What will autonomy mean for Iraq's largest Christian town?

A Syriac Christian militiaman stands guard on top of the Saint John's church (Mar Yohanna) during an easter procession in the nearly deserted predominantly Christian Iraqi town of Qaraqosh (also known as Hamdaniya), some 30 kilometres from Mosul, on April 16, 2017.
7 min read
04 November, 2021
In-depth: Amid past grievances, residents of the Assyrian Christian-majority town of Ankawa in Iraqi Kurdistan are cautiously optimistic about their new autonomous status.

For Ankawa, an Assyrian Christian-majority suburb of Iraqi Kurdistan’s capital Erbil, the last decade has been one of change and transformation.

Its population swelled in 2014 as Assyrian Christian refugees from other parts of northern Iraq poured in ahead of the Islamic State’s (IS) onslaught, cementing the town’s status as one of the primary nodes of Iraqi Kurdistan’s Christian community.

Mechanical engineer Liver Dakali moved to Ankawa from Erbil in 2019, well after the wartime surge. Although he wasn’t fleeing war, he too felt the pull of the town’s Christian character.

“We are a minority there in Erbil, so we were alone. It was uncomfortable to celebrate occasions like Christmas,” Dakali said. “So we came here.”

"Ankawa's population swelled in 2014 as Assyrian Christian refugees from other parts of northern Iraq poured in ahead of the Islamic State's onslaught"

On 4 October, Iraqi Kurdistan’s Prime Minister Masrour Barzani moved to recognise Ankawa’s ethno-religious distinctiveness by announcing that the town would become a separate, autonomous district from Erbil for the first time.

Like others in Ankawa, Dakali said he is hopeful that the change will lead to improved infrastructure, public services, and security. But for him, any additional quality of life benefits for Christians in Ankawa or beyond will be limited at best.

“I don’t think there will be a significant effect,” Dakali said, referring to the move’s impact on the broader Assyrian Christian community in Iraqi Kurdistan.

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According to locals and political leaders alike, Ankawa’s new status will be a positive development for the Christian community in Iraqi Kurdistan, and despite some reservations, Dakali and other residents remain optimistic about the town’s future.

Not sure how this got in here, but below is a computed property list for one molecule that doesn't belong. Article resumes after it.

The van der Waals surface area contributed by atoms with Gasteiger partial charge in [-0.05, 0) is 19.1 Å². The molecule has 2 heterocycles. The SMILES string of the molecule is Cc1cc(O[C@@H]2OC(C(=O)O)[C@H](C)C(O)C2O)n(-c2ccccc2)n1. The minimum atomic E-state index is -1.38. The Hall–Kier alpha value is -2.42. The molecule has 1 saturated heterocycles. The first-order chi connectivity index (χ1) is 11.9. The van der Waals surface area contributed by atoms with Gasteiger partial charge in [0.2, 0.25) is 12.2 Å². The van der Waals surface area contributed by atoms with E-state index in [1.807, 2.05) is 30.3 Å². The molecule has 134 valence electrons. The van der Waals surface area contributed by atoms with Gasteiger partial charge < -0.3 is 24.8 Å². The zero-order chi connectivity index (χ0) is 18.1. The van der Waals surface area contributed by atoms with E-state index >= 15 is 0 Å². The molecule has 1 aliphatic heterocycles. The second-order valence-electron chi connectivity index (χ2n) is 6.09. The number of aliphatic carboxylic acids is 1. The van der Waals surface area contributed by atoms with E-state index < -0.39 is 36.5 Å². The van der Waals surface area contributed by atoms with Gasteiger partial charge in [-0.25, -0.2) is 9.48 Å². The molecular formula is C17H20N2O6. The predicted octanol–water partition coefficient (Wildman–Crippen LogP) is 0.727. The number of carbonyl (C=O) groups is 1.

Yet many argue that the change does not go far enough, and claim that although Ankawa’s new designation is a step in the right direction, the Kurdistan Regional Government (KRG) must take serious and concrete steps to rectify a host of grievances before Assyrian Christians can feel completely at home in Ankawa or elsewhere in Iraqi Kurdistan.

For activists and community leaders, wedge issues like taxation, land expropriation, and the erasure of Assyrian Christian identity will continue to plague Christians in the KRG despite the shift in Ankawa’s status.

An Iraqi flag flies next to a large crucifix in the nearly deserted predominantly Christian Iraqi town of Qaraqosh on April 16, 2017 near Mosul, Iraq.
An Iraqi flag flies next to a large crucifix in the predominantly Christian Iraqi town of Qaraqosh in 2017 near Mosul, Iraq. [Getty]

As part of his 4 October announcement, Barzani stated that once its new designation is implemented, Christians in Ankawa would be able to “nominate civic leaders, appoint officials, manage their own security and directly shape their destinies” — something that residents said will allow them to maintain their heritage, upgrade their cityscape, and improve zoning practices to protect residential areas.

Political officials The New Arab spoke with confirmed that the change, which would be finalised in a matter of weeks or months, would give Ankawa an expanded spending budget.

“This is a huge step, it will be very easy to preserve [Ankawa’s] unique culture and religion and traditions now,” said Dr Daniel Rawand, a Christian rights activist in northern Iraq. “But it’s only on paper, and unfortunately the history [with the KRG] tells us not to be optimistic too early.”

"While the KRG has positioned itself as more diverse and pluralistic than other regions of the country, the situation for Christians remains far from perfect"

Life for Assyrian Christians in the KRG is generally much more secure than in other parts of Iraq, where instability and violence have led to a steady exodus of Christians out of the country. While the KRG has positioned itself as more diverse and pluralistic than other regions of the country, the situation for Christians remains far from perfect.

“Our experiences with the KRG over the years have included good things, but there have also been not so good things,” said Fareed Yacoob Elya, an Assyrian Christian member of the KRG Parliament representing Duhok.

One significant recent point of contention in Ankawa has been the issue of taxation and business regulation. According to the Washington, DC-based Assyrian Policy Institute, a new rule issued in 2018 required business owners in Ankawa to renew their licenses for a fee — a stipulation that was not applied to other subdistricts of Erbil.